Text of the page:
Friday, June 24, 2011


It was a truly scorching night in June 2005, when we packed up the first issue of Business & Economy at around 5 in the morning. For months before that, I (a lapsed, failed, retired and or obsolete journalist in my own opinion!) had encountered sniggers from the extremely tenuous contacts I still had in the community of journalists about the imminent collapse of the yet to be launched business magazine. It is about 5.30 AM now in the third week of June 2011, as I am writing this piece and thundershowers of the previous night have triggered a soothing breeze. Six tumultuous years later, do allow me the privilege of just a wee bit of chest-thumping. I know it sounds mean, but nobody can stop me from crowing about the fact that many of those who sniggered at the ability of my Editor- in-Chief Arindam to launch even one magazine, now directly or indirectly, sound me out for a position in Planman Media which is growing at a scorching pace! It is a truly mad, mad world, isn't it?! Many have asked me how we have survived and then thrived against all odds. I believe the answer is simple: We have always called a spade a spade, and are definitely the first business magazine that dared to ruthlessly criticise corporate icons and titans if we were convinced they were wrong. Of course, we have also praised many of them along the way! And then again, we at B&E have always tried our best never to lose sight of the big picture.

Enough of self congratulatory chestthumping. What I really want to share with you all is – in my unarguably prejudiced opinion – the six big emerging trends that could have a decisive impact on the future of India. Some of these trends make me feel proud as an Indian and marvel at how we cannot possibly be a genuine superpower a few decades down the road. Some make me cringe in despair and wonder if India can ever throw off the tag of being a third-rate Third World country. For better or worse, here are the trends that I have discerned as a semi-optimistic hack who constantly fights cynicism!

Entrepreneurship: I know you will say that the entrepreneurial animal inside India was unleashed way back in 1991. But do think a little about it and look at the number of new companies and brands that have exploded across sectors and verticals in the last six years. I will just point out one example to prove my point. One of the first corporate stories we did (and our marketing and ad sales guys still curse us for it!) was on Nokia. Back then, 3 out of every 4 handsets sold in India was a Nokia. We relied on simple common sense and wrote that such a monopoly cannot be sustained and that Nokia would face massive competition. Just look at the number of nimble entrepreneurs who have relentlessly savaged and ravaged the market share of Nokia. Literally hundreds of thousands of such entrepreneurs have bloomed across India in the last six years. And I am not talking of the usual suspects who make it to the annual Forbes list of billionaires. The amazing thing is: these entrepreneurs are succeeding despite a hostile and rent-seeking business environment.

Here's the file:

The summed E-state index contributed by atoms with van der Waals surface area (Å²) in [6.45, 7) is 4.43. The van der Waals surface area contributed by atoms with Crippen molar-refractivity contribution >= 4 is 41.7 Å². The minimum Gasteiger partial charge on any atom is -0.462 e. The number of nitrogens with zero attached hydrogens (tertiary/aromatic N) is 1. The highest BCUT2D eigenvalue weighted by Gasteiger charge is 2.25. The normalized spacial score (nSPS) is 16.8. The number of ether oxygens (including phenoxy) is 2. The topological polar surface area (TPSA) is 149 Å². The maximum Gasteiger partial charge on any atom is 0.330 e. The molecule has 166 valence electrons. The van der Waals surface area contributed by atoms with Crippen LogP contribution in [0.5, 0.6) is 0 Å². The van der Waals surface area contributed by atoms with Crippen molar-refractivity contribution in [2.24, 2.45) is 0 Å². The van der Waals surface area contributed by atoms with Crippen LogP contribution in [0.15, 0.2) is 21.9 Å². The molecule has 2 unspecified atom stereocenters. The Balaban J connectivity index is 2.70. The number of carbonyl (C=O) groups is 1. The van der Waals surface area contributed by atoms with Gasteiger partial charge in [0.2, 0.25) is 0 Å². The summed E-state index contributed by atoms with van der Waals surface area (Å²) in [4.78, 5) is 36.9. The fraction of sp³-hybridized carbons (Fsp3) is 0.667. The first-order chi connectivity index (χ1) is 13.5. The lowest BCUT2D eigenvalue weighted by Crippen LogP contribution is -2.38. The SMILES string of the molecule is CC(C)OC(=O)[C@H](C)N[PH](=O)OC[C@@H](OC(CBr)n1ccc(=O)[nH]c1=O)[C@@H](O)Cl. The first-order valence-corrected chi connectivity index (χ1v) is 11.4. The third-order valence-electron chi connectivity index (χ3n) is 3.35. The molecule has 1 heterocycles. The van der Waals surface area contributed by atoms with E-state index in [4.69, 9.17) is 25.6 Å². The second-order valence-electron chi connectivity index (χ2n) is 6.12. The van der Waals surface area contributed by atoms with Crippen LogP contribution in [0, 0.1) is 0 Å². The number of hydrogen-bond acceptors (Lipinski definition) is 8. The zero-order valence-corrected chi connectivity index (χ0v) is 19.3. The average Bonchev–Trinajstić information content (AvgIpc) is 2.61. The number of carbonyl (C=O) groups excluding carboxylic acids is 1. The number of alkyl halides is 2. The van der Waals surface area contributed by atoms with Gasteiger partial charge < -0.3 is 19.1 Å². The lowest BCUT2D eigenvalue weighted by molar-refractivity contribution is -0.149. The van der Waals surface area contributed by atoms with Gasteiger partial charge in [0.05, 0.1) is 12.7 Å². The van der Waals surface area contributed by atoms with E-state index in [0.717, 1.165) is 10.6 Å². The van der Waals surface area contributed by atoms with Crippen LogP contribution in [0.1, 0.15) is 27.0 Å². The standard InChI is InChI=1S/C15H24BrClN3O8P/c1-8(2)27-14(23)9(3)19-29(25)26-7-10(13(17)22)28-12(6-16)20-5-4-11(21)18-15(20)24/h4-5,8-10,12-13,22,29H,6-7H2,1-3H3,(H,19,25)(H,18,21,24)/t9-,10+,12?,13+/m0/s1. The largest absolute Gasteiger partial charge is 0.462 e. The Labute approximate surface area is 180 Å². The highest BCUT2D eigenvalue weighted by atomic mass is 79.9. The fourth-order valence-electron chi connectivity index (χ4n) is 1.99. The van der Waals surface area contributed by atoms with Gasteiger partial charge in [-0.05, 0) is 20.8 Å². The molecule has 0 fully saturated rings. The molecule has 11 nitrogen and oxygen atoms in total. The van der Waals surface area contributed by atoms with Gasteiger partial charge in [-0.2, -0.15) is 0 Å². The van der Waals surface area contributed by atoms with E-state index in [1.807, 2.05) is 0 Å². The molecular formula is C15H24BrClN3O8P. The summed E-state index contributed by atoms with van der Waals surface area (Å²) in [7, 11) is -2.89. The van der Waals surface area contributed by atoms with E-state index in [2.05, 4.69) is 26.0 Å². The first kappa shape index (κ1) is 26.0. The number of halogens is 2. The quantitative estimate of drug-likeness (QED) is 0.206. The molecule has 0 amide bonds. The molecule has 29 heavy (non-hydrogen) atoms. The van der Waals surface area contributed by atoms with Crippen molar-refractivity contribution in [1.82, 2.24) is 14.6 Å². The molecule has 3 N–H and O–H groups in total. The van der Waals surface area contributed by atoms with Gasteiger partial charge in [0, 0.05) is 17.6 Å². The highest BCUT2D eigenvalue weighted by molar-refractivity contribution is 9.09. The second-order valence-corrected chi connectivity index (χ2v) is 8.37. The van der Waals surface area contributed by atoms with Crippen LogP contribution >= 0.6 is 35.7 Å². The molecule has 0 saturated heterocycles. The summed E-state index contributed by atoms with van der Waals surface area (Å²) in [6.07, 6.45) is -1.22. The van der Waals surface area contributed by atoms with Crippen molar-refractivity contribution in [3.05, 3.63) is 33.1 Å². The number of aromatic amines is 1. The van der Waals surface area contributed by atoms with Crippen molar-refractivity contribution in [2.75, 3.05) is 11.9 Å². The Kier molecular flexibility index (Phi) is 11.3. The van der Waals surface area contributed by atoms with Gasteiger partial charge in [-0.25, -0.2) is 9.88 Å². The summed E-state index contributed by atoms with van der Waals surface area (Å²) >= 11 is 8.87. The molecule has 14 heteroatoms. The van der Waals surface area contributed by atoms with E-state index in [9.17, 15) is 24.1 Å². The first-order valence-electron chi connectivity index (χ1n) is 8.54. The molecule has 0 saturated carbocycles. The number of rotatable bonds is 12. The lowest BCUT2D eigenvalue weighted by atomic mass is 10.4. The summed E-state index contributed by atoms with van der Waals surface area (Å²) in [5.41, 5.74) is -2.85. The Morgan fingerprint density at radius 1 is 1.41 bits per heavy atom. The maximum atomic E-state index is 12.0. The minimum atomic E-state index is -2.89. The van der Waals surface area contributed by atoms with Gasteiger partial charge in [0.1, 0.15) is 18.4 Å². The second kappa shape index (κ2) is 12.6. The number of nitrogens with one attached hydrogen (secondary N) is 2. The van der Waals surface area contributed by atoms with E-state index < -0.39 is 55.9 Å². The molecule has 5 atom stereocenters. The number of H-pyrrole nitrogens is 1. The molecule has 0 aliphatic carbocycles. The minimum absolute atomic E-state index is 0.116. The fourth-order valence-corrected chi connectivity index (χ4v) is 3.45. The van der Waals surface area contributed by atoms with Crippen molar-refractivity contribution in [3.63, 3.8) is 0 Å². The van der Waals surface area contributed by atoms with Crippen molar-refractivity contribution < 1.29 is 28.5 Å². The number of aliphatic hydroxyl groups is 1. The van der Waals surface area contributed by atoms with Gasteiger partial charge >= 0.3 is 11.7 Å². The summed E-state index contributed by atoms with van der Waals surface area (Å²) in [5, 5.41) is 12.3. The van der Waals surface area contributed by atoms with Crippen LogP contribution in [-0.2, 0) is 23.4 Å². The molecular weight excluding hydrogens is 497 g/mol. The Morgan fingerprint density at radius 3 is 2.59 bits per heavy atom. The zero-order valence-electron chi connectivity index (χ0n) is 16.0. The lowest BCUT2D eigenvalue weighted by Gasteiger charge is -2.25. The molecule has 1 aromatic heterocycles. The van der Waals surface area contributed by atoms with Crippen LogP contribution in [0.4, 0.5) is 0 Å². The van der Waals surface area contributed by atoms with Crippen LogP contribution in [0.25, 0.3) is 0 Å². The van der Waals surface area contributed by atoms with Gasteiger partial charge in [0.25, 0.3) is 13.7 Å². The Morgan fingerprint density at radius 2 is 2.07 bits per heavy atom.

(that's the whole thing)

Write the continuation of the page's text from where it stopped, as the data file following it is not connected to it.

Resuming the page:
Connectivity: Not just the last six years, but the mobile phone is one of the most powerful successful stories of India in the last 60 years. Back when we launched, we did a policy story on the obstacles that could prevent India from creating 200 million mobile subscribers. I am actually happy we were wrong. India now has more than 700 million mobile subscribers and is adding about 10 million every month. India also boasts of the lowest tariff s, though service quality does make you weep most often. But then, that kind of incredible growth has to come with glitches, if you look at the big picture. Internet connectivity has not kept pace and India has just about 20 million active connections though a far larger number access the net through cyber cafes. But I have no doubt that this will change in the next six years and the number of Internet connections will also explode. I need not elaborate on how this is empowering the most hoodwinked section of India, the aam aadmi!

Activism: This is one oasis in the barren, gloomy and foreboding landscape of governance in India. You could say activism in India dates back to the days when the likes of Raja Rammohan Roy and Ishwar Chandler Vidyasagar did their historic bit. But actually the passing of the Right to Information Act (arguably one of the best policy initiatives of the UPA regime) has almost opened the floodgates of activism in India. Activism is no longer just a romantic and quixotic tilt at the establishment. It is now becoming a powerful force and a movement that the ruling class is finding impossible to ignore. It could be Anna Hazare and his team fighting for a strong Lok Pal Bill to tackle corruption; it could even be an obscure and unknown schoolgirl in Uttar Pradesh who filed an RTI application to know what happened to the funds that were allocated for building toilets in her school. The fact is: activism is now an unstoppable force. In the Alternative Budget that he presents every year, my Editorin- Chief Arindam has repeatedly argued for huge funds to be allocated to publicise RTI. But there is also a downside to this: genuine and purposeful activism is still limited and the vast majority of middle and upper-middle class Indians prefer the armchair variety. They never vote, they brazenly violate traffic rules, they routinely pay bribes and then pass sweeping judgements on everything.